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II. Net Basics
where to look for a job online is one thing. Knowing how to get online
is another. But it's worth the effort. Not only will you find thousands
of potential jobs, but you can use your skills to conduct research, find
contacts, and network with editors, writers, and sources throughout the
As long as you have a computer and the Internet, the rest will come easy. If you're reading this right now, you probably have located some place to log on. But in case some kind soul has sent you a printed copy, there are many sources for online access, e-mail, and a Web page.
Plugging In.Many people use work as their primary source for going online. Let me warn you, unless you're cuddly with your current boss, it's not always a good idea to use company time for job-hunting. Many corporations keep track of every move you make on your computer.
Home is the best place for a job hunt, providing you have a computer and InterNet access. If you have a computer, find a local Internet Service Provider (ISP) to lend you the means of tapping into the online world. Normally, an account costs around $15-$20/month for unlimited access, which means you can surf yourself silly, which is what I'd recommend. Plans with limited hours are too hard to track, and you may spend a fortune on excess online time.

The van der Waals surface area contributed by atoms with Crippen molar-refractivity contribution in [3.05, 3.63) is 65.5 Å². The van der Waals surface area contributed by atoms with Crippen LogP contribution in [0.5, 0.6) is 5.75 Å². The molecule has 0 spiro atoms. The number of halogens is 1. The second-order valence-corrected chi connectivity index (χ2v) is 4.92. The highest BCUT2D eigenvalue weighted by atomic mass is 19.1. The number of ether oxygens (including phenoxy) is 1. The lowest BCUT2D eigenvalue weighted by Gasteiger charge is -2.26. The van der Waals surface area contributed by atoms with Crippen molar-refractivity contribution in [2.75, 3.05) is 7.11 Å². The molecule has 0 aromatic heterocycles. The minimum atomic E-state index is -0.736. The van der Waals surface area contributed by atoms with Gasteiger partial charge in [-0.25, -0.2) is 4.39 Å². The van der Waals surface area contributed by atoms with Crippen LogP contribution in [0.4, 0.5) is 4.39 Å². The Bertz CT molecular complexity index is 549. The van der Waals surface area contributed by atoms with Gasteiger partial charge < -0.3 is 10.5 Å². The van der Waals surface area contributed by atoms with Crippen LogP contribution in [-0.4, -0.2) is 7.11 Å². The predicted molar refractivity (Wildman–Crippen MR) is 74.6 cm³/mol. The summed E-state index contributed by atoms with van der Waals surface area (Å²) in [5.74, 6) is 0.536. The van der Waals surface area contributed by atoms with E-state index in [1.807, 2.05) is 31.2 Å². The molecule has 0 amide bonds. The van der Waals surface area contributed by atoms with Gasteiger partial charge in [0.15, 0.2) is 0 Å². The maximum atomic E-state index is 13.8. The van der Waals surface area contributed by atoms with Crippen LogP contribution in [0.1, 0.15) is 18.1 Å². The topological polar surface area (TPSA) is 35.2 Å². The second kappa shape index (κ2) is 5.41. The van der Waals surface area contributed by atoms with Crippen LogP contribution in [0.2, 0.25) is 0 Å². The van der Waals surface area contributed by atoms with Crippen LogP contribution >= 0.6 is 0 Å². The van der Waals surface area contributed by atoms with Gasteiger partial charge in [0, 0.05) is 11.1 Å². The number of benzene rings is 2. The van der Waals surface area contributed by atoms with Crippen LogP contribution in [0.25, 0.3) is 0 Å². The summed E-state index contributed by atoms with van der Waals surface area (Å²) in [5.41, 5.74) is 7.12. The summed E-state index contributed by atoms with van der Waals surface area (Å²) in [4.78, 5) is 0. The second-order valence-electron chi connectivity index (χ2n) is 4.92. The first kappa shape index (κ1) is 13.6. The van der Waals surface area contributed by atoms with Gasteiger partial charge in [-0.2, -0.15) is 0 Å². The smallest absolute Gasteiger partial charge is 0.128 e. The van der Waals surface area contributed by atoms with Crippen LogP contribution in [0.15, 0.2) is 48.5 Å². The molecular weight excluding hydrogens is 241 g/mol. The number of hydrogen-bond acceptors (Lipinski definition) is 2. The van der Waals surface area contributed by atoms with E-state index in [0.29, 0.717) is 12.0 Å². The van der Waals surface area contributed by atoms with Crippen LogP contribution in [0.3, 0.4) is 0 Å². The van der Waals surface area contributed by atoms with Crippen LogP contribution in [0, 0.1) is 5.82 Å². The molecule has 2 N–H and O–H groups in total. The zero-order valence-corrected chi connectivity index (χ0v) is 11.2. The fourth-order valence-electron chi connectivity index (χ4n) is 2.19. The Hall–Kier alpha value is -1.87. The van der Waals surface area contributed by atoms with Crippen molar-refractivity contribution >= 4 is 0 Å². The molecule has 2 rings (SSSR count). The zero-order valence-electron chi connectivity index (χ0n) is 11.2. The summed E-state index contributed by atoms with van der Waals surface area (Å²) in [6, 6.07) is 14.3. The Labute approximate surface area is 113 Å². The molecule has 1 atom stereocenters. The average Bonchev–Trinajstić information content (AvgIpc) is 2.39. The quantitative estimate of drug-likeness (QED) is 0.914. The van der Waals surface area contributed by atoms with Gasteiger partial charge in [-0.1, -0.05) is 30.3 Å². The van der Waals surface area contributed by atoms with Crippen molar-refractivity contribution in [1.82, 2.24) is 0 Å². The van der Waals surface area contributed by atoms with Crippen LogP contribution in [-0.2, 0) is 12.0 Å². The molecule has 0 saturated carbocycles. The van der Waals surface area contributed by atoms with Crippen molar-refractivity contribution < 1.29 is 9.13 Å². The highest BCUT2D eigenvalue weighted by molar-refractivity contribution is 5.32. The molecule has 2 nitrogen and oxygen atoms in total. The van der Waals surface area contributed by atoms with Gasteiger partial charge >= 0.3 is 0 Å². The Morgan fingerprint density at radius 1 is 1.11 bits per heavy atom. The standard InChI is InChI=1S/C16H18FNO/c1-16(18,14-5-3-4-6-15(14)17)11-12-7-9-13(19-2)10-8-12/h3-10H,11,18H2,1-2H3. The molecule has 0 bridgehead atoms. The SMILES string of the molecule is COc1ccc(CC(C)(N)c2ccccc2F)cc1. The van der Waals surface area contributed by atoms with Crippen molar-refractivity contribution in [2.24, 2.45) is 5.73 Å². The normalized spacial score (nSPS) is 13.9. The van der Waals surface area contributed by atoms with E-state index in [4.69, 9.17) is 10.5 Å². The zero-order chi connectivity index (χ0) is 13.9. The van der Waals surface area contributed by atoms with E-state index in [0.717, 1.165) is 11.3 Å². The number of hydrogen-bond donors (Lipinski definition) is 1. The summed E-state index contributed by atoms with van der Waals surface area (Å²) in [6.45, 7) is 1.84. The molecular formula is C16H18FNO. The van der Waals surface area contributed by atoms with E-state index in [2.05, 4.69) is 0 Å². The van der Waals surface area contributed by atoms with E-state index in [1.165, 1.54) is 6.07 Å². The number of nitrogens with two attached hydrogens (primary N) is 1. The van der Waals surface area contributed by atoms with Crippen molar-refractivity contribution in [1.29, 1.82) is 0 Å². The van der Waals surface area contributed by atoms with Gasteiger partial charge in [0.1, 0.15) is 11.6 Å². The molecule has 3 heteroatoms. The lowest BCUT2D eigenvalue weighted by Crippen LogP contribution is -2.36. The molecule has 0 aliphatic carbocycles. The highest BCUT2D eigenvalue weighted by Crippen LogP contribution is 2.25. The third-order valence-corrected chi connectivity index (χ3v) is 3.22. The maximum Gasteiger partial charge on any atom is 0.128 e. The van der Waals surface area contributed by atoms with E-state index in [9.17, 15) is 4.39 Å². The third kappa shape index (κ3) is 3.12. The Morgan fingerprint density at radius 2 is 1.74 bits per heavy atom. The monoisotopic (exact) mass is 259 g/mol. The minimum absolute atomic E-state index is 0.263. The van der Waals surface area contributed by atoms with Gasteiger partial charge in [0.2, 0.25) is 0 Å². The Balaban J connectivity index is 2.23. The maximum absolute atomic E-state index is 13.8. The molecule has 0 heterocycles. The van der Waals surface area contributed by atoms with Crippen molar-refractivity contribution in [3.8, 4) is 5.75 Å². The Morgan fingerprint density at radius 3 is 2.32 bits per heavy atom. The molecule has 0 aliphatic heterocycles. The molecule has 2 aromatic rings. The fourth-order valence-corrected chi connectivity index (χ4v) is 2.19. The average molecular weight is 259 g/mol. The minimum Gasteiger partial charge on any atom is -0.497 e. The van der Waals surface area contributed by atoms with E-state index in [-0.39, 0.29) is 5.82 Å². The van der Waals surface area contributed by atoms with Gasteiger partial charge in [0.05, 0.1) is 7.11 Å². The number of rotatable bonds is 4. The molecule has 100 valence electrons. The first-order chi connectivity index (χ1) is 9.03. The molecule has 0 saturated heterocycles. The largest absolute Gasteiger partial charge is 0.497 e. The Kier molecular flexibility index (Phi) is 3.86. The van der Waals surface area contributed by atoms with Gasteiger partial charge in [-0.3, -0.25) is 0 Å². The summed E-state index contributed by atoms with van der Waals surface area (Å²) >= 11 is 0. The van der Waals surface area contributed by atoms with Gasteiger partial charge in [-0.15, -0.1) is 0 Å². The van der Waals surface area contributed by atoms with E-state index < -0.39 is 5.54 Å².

TheList has hundreds of ISPs sorted by country code, area code, country, and state name. I use EarthLink, which has dial-up connections in just about any place I'd consider living in the US, plus some in case I was forced to move somewhere else.
Connecting.No one says you have to connect from home, and there are plenty of alternative options. Check your local library for free connections, since most are wired now. Try to go at off times, though, because you don't want a bunch of people huffing over your shoulder for a chance at the terminal. Colleges and high schools also are good bets for free access.
Several Web services offer free e-mail accounts now, so you have no excuse for not having one. I use one as my primary address and have all my mail forwarded to my ISP account. That way, I don't have to worry about notifying everyone of my new address should I change ISPs. I've provided a list of services with good free accounts.
Here are some good starting points to learn the basics of HTML: